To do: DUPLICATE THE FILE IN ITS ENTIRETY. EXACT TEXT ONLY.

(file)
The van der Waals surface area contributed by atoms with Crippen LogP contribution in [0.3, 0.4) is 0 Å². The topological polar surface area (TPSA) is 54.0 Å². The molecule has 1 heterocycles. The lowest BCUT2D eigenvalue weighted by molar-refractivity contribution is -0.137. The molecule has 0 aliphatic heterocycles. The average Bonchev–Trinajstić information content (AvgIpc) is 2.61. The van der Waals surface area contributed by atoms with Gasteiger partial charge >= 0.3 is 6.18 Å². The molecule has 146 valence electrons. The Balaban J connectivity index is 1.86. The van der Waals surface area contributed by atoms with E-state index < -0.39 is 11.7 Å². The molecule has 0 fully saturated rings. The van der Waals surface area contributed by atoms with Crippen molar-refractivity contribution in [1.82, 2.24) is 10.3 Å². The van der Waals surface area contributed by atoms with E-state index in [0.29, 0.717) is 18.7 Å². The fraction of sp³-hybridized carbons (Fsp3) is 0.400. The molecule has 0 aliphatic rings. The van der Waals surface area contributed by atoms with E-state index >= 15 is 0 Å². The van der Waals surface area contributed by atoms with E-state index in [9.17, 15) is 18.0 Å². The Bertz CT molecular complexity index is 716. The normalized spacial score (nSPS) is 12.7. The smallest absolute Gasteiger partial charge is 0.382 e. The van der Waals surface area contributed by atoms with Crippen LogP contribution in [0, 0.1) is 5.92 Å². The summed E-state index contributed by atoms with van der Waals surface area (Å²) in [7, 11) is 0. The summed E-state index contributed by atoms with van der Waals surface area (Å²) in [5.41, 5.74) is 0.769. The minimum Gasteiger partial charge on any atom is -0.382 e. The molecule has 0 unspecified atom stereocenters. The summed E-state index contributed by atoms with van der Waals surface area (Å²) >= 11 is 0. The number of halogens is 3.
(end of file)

The van der Waals surface area contributed by atoms with Crippen LogP contribution in [0.3, 0.4) is 0 Å². The topological polar surface area (TPSA) is 54.0 Å². The molecule has 1 heterocycles. The lowest BCUT2D eigenvalue weighted by molar-refractivity contribution is -0.137. The molecule has 0 aliphatic heterocycles. The average Bonchev–Trinajstić information content (AvgIpc) is 2.61. The van der Waals surface area contributed by atoms with Gasteiger partial charge >= 0.3 is 6.18 Å². The molecule has 146 valence electrons. The Balaban J connectivity index is 1.86. The van der Waals surface area contributed by atoms with E-state index < -0.39 is 11.7 Å². The molecule has 0 fully saturated rings. The van der Waals surface area contributed by atoms with Crippen molar-refractivity contribution in [1.82, 2.24) is 10.3 Å². The van der Waals surface area contributed by atoms with E-state index in [0.29, 0.717) is 18.7 Å². The fraction of sp³-hybridized carbons (Fsp3) is 0.400. The molecule has 0 aliphatic rings. The van der Waals surface area contributed by atoms with E-state index >= 15 is 0 Å². The van der Waals surface area contributed by atoms with E-state index in [9.17, 15) is 18.0 Å². The Bertz CT molecular complexity index is 716. The normalized spacial score (nSPS) is 12.7. The smallest absolute Gasteiger partial charge is 0.382 e. The van der Waals surface area contributed by atoms with Crippen LogP contribution in [0, 0.1) is 5.92 Å². The summed E-state index contributed by atoms with van der Waals surface area (Å²) in [7, 11) is 0. The summed E-state index contributed by atoms with van der Waals surface area (Å²) in [5.41, 5.74) is 0.769. The minimum Gasteiger partial charge on any atom is -0.382 e. The molecule has 0 unspecified atom stereocenters. The summed E-state index contributed by atoms with van der Waals surface area (Å²) >= 11 is 0. The number of halogens is 3.